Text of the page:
So you had that element for both, and why? Because it's tense, and it's tight, and there's very little margin for error. Once again, all four times these two teams have played, it's come down to three points in the last 13 months. You can't be any more even than that. In the AFC Championship, the Bengals win one, and now the Chiefs win one. We still haven't heard from Joe Burrow, a little more from Patrick Mahomes. In fact, why don't we do a Championship Sunday version of QB News and hear from the four quarterbacks. You can find me on Twitter, ALawRadio, even if you do feel the need to call me ridiculous.

It does, it makes me smile. And then you can also find us on Facebook, and we're asking you to fill in the blank. The best and worst moments of Championship Sunday were what? It is Eagles and Chiefs headed to the Super Bowl in Arizona. We've got two weeks to talk about that matchup.

Andy Reid, Jason, and Travis Kelce. Do you think they'll do a podcast this week? Oh man, I can't miss that. I cannot miss that. And then also, first Super Bowl ever to be started by two African-American quarterbacks. It's a milestone. It's history.

It's worth noting. And as Warren Moon says, they've come a long way. It's After Hours with Amy Lawrence, CBS Sports Radio. You are listening to the After Hours Podcast. We love our quarterbacks.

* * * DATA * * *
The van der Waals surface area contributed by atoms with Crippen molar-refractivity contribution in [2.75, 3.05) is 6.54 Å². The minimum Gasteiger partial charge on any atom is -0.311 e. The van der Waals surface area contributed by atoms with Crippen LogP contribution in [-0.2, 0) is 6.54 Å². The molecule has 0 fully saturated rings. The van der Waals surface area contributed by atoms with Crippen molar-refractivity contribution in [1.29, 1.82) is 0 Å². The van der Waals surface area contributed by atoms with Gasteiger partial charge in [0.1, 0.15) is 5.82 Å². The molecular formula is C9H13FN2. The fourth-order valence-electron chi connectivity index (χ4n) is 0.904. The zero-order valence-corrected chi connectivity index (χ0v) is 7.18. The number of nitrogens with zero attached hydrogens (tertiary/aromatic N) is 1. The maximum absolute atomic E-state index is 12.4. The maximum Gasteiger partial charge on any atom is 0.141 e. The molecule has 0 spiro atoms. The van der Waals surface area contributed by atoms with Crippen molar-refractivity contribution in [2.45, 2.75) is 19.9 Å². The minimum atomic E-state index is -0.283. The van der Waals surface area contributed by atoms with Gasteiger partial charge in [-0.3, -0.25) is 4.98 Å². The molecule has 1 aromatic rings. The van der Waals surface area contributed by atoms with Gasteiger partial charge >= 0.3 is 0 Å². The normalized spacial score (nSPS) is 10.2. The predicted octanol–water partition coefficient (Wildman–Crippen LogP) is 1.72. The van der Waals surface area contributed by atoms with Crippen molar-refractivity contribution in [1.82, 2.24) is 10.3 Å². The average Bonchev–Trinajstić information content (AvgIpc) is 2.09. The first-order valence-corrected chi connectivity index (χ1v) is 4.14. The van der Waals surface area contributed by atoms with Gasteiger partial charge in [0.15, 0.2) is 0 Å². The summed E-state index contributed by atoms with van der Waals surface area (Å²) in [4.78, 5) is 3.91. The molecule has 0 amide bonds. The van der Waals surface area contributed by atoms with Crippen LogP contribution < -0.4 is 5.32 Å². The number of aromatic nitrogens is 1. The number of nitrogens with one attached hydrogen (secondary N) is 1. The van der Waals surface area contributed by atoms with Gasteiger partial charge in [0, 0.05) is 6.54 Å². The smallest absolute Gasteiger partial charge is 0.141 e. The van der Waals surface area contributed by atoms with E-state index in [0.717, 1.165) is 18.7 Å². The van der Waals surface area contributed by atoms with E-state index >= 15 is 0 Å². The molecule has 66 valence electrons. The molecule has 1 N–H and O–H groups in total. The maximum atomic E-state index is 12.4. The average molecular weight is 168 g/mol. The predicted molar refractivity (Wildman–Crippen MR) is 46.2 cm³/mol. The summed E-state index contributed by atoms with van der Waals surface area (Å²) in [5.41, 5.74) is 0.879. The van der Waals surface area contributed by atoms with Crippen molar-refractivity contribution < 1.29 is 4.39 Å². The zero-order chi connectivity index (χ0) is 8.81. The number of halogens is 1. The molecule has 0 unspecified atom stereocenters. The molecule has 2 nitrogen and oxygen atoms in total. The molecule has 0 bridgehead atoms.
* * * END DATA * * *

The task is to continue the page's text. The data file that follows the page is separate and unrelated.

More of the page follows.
For better or worse, they get way too much of the credit and they absorb far too much of the blame for everything that goes wrong. It is still our obsession in football. It's After Hours with Amy Lawrence on CBS Sports Radio. Championship Sunday through the eyes and in the words of the quarterbacks. We'll begin with Patrick Mahomes, the Kansas City Chiefs. All week long, he was rehabbing his ankle, and there were times late in the game where he wouldn't even step on it in between plays. He was limping. He was walking funny. He was even running kind of awkwardly. But still, a Patrick Mahomes on one leg or one and a half legs is better than the majority of the quarterbacks in the NFL. We got to see his toughness yet again.

Certainly, he knew going into the game that he wasn't going to be able to elude pressure and to have that same explosiveness and escapability that he's used to. I didn't expect to be able to run very much just from the way it felt, but the training staff, Julie, did a great job of getting me enough range and mobility that I was able to protect myself. And at the end of the game there, I had to run to get the first down, and it got us into the field ball range.

So credit to them. And then just trying to stay on it. We have two more weeks, so we got to keep doing it. I didn't have that burst that I usually have. I got the ball out of my hands quickly.

I think you saw that. Probably a few more checkdowns than I usually would throw. And it relied on my teammates to make the plays happen, and that's what they did. Yeah, he got rid of the ball a lot more than you ever see from him.

He took the out. He took the easy checkdown more than you ever see from Mahomes. He's one of those guys that rarely gives up on a play or takes the easy way out. And so it was not the same Patrick Mahomes. He does have two weeks to continue to rehab, plus the travel to Arizona.